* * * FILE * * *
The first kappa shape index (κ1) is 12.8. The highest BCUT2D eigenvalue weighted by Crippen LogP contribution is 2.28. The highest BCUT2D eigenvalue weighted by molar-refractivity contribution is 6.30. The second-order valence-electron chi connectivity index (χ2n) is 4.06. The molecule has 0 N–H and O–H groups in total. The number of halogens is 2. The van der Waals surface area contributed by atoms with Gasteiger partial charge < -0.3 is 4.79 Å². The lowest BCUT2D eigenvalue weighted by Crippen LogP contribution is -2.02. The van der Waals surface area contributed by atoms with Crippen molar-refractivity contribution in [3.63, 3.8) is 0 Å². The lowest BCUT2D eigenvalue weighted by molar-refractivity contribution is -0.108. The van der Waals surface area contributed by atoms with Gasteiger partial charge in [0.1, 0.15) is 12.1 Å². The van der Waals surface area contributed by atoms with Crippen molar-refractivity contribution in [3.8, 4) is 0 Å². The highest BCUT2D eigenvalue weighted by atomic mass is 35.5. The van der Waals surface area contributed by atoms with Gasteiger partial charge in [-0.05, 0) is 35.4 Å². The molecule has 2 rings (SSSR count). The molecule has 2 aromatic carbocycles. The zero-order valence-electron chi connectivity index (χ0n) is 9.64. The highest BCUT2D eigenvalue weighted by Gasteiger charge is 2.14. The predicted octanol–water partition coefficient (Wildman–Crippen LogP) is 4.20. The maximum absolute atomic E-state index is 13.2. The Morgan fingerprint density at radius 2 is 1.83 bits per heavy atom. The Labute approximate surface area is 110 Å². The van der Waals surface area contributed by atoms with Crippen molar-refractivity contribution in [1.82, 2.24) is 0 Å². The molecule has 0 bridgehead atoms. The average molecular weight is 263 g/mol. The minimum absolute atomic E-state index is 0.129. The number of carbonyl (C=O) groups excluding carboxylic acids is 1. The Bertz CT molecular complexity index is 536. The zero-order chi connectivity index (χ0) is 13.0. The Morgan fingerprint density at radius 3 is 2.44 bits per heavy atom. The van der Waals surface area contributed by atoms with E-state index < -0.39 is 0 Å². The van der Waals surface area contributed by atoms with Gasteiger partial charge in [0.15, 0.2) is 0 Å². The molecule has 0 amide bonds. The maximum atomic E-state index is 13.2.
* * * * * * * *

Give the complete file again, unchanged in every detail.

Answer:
The first kappa shape index (κ1) is 12.8. The highest BCUT2D eigenvalue weighted by Crippen LogP contribution is 2.28. The highest BCUT2D eigenvalue weighted by molar-refractivity contribution is 6.30. The second-order valence-electron chi connectivity index (χ2n) is 4.06. The molecule has 0 N–H and O–H groups in total. The number of halogens is 2. The van der Waals surface area contributed by atoms with Gasteiger partial charge < -0.3 is 4.79 Å². The lowest BCUT2D eigenvalue weighted by Crippen LogP contribution is -2.02. The van der Waals surface area contributed by atoms with Crippen molar-refractivity contribution in [3.63, 3.8) is 0 Å². The lowest BCUT2D eigenvalue weighted by molar-refractivity contribution is -0.108. The van der Waals surface area contributed by atoms with Gasteiger partial charge in [0.1, 0.15) is 12.1 Å². The van der Waals surface area contributed by atoms with Crippen molar-refractivity contribution in [3.8, 4) is 0 Å². The highest BCUT2D eigenvalue weighted by atomic mass is 35.5. The van der Waals surface area contributed by atoms with Gasteiger partial charge in [-0.05, 0) is 35.4 Å². The molecule has 2 rings (SSSR count). The molecule has 2 aromatic carbocycles. The zero-order valence-electron chi connectivity index (χ0n) is 9.64. The highest BCUT2D eigenvalue weighted by Gasteiger charge is 2.14. The predicted octanol–water partition coefficient (Wildman–Crippen LogP) is 4.20. The maximum absolute atomic E-state index is 13.2. The Morgan fingerprint density at radius 2 is 1.83 bits per heavy atom. The Labute approximate surface area is 110 Å². The van der Waals surface area contributed by atoms with Crippen molar-refractivity contribution in [1.82, 2.24) is 0 Å². The molecule has 0 bridgehead atoms. The average molecular weight is 263 g/mol. The minimum absolute atomic E-state index is 0.129. The number of carbonyl (C=O) groups excluding carboxylic acids is 1. The Bertz CT molecular complexity index is 536. The zero-order chi connectivity index (χ0) is 13.0. The Morgan fingerprint density at radius 3 is 2.44 bits per heavy atom. The van der Waals surface area contributed by atoms with E-state index < -0.39 is 0 Å². The van der Waals surface area contributed by atoms with Gasteiger partial charge in [0.15, 0.2) is 0 Å². The molecule has 0 amide bonds. The maximum atomic E-state index is 13.2.